Heidegger’s Dasein or Being examines the situation of Being from within, not outside of, history. Being for Heidegger is the historically conditioned individual which is aware of itself and the passage of time. As Being exists in time its understanding is conditioned on previous understanding. Thus the interpreter finds himself in a hermeneutical circle in which prior understanding is always “read into” the process of understanding. Heidegger describes the circularity in the process of reasoning about Being in the following: “Phenomenological Interpretation must make it possible for Dasein itself to disclose things primordially; it must, as it were, let Dasein interpret itself.”
Truth is then seen, not as an objective grasp of meaning, but as the unveiling of Being through the medium of language. As Dasein is historically conditioned and understanding is based on prior understanding, interpretation for Heidegger is the extrapolation of past understanding into the future.
In interpretation, understanding does not become something different. It becomes itself. Such interpretation is grounded existentially in understanding; the latter does not arise from the former. Nor is interpretation the acquiring of information about what is to be understood; it is rather the working-out of possibilities projected in understanding.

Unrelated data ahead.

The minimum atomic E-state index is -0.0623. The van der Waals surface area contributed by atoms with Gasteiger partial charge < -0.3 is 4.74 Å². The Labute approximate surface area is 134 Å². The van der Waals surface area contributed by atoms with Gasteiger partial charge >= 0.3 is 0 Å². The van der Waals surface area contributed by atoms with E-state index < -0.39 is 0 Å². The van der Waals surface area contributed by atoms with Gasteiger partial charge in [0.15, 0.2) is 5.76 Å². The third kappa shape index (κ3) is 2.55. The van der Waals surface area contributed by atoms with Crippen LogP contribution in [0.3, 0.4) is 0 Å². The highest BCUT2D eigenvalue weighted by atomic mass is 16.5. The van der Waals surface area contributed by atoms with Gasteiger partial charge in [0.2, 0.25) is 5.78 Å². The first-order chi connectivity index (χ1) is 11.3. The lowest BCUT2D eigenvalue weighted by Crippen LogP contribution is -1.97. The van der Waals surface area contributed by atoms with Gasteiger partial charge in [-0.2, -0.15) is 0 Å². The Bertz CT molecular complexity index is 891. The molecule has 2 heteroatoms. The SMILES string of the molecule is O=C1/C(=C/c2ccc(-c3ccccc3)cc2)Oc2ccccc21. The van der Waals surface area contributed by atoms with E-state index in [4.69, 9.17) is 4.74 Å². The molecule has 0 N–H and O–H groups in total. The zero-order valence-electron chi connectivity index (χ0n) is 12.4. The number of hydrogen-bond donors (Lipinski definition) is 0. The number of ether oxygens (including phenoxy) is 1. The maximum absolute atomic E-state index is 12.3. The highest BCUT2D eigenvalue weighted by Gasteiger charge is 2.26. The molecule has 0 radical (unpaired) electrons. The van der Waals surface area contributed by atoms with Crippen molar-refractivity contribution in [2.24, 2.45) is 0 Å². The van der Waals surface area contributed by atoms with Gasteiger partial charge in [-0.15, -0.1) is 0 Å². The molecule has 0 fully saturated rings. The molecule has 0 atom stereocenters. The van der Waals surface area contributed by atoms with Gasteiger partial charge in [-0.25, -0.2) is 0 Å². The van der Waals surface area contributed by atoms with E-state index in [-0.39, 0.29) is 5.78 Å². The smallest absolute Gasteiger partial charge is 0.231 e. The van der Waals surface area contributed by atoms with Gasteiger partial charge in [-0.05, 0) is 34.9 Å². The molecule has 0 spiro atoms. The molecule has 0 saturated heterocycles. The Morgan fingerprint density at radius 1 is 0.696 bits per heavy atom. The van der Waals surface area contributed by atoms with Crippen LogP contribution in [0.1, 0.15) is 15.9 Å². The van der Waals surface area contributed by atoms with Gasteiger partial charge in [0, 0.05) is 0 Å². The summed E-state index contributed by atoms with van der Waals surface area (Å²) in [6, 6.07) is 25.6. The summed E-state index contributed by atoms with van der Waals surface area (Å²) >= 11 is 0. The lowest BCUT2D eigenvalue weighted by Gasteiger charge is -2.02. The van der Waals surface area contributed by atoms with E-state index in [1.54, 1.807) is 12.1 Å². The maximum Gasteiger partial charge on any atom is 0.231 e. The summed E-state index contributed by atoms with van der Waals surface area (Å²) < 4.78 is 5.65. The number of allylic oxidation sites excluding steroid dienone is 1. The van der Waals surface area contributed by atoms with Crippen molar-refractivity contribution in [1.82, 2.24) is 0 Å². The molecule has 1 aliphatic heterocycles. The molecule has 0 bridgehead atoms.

Although he thoroughly grasped the situation of pre-understanding, because he failed to understand the primacy of language in producing, not just expressing, meaning, Terry Eagleton calls his approach a “hermeneutic phenomenology.”
It was one of Heidegger’s students, Hans-George Gadamer, who first presented an adequate view of linguistics in hermeneutical theory. Gadamer makes a nice transition figure between hermeneutics and literary theory for he was also a student of Rudolf Bultmann. Like Saussure and Wittgenstein, Gadamer argues that there is no thought prior to language. It is language that both makes possible and limits our understanding. “Gadamer would say,” according to Brice Wachterhauser, “that it is only through language that we have a world.” In order to understand a text we need a fusion between the horizon of our world and the world of the text. This is a creative or dialectic fusion which produces a new meaning. “To understand it does not mean primarily to reason one’s way back into the past, but to have a present involvement in what is said.” Gadamer represents a movement away from author-centered interpretation but there remains, however, a two-way process between text and interpreter in which the latter’s questions are informed by the former. He explains in the following what is meant by a “fusion of horizons”:
One intends to understand the text itself. But this means that the interpreter’s own thoughts too have gone into re-awakening the text’s meaning. In this the interpreter’s own horizon is decisive, yet not as a personal standpoint that he maintains or enforces, but more as an opinion and a possibility that one brings into play and puts at risk, and that helps to truly make one’s own what the text says.